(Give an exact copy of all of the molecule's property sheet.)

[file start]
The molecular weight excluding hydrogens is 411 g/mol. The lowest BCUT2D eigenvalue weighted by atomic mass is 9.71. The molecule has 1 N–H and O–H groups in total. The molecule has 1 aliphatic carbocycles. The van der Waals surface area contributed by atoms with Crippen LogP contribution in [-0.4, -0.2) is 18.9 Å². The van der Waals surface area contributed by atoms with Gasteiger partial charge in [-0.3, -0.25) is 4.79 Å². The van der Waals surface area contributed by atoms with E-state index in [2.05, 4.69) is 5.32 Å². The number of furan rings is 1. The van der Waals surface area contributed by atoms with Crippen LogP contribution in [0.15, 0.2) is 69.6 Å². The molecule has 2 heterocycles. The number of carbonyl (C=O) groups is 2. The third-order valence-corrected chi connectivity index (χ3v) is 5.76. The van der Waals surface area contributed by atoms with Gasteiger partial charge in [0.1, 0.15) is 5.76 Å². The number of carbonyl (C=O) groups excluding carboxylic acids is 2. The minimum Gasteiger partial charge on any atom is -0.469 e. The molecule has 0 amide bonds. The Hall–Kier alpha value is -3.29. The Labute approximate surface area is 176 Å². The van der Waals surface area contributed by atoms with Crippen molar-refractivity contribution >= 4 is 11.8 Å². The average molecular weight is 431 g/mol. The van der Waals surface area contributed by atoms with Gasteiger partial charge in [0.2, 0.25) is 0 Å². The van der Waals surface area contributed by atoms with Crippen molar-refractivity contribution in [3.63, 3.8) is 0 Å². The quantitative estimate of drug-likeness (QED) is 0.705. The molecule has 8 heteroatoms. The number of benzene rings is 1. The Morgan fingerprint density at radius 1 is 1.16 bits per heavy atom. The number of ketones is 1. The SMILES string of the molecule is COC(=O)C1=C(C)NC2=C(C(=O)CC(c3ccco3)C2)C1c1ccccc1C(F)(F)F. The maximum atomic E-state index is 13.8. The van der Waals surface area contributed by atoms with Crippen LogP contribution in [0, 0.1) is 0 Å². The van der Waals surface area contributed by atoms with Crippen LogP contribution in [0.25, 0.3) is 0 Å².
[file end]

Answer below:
The molecular weight excluding hydrogens is 411 g/mol. The lowest BCUT2D eigenvalue weighted by atomic mass is 9.71. The molecule has 1 N–H and O–H groups in total. The molecule has 1 aliphatic carbocycles. The van der Waals surface area contributed by atoms with Crippen LogP contribution in [-0.4, -0.2) is 18.9 Å². The van der Waals surface area contributed by atoms with Gasteiger partial charge in [-0.3, -0.25) is 4.79 Å². The van der Waals surface area contributed by atoms with E-state index in [2.05, 4.69) is 5.32 Å². The number of furan rings is 1. The van der Waals surface area contributed by atoms with Crippen LogP contribution in [0.15, 0.2) is 69.6 Å². The molecule has 2 heterocycles. The number of carbonyl (C=O) groups is 2. The third-order valence-corrected chi connectivity index (χ3v) is 5.76. The van der Waals surface area contributed by atoms with Gasteiger partial charge in [0.1, 0.15) is 5.76 Å². The number of carbonyl (C=O) groups excluding carboxylic acids is 2. The minimum Gasteiger partial charge on any atom is -0.469 e. The molecule has 0 amide bonds. The Hall–Kier alpha value is -3.29. The Labute approximate surface area is 176 Å². The van der Waals surface area contributed by atoms with Crippen molar-refractivity contribution >= 4 is 11.8 Å². The average molecular weight is 431 g/mol. The van der Waals surface area contributed by atoms with Gasteiger partial charge in [0.2, 0.25) is 0 Å². The van der Waals surface area contributed by atoms with Crippen molar-refractivity contribution in [3.63, 3.8) is 0 Å². The quantitative estimate of drug-likeness (QED) is 0.705. The molecule has 8 heteroatoms. The number of benzene rings is 1. The Morgan fingerprint density at radius 1 is 1.16 bits per heavy atom. The number of ketones is 1. The SMILES string of the molecule is COC(=O)C1=C(C)NC2=C(C(=O)CC(c3ccco3)C2)C1c1ccccc1C(F)(F)F. The maximum atomic E-state index is 13.8. The van der Waals surface area contributed by atoms with Crippen LogP contribution in [0, 0.1) is 0 Å². The van der Waals surface area contributed by atoms with Crippen LogP contribution in [0.25, 0.3) is 0 Å².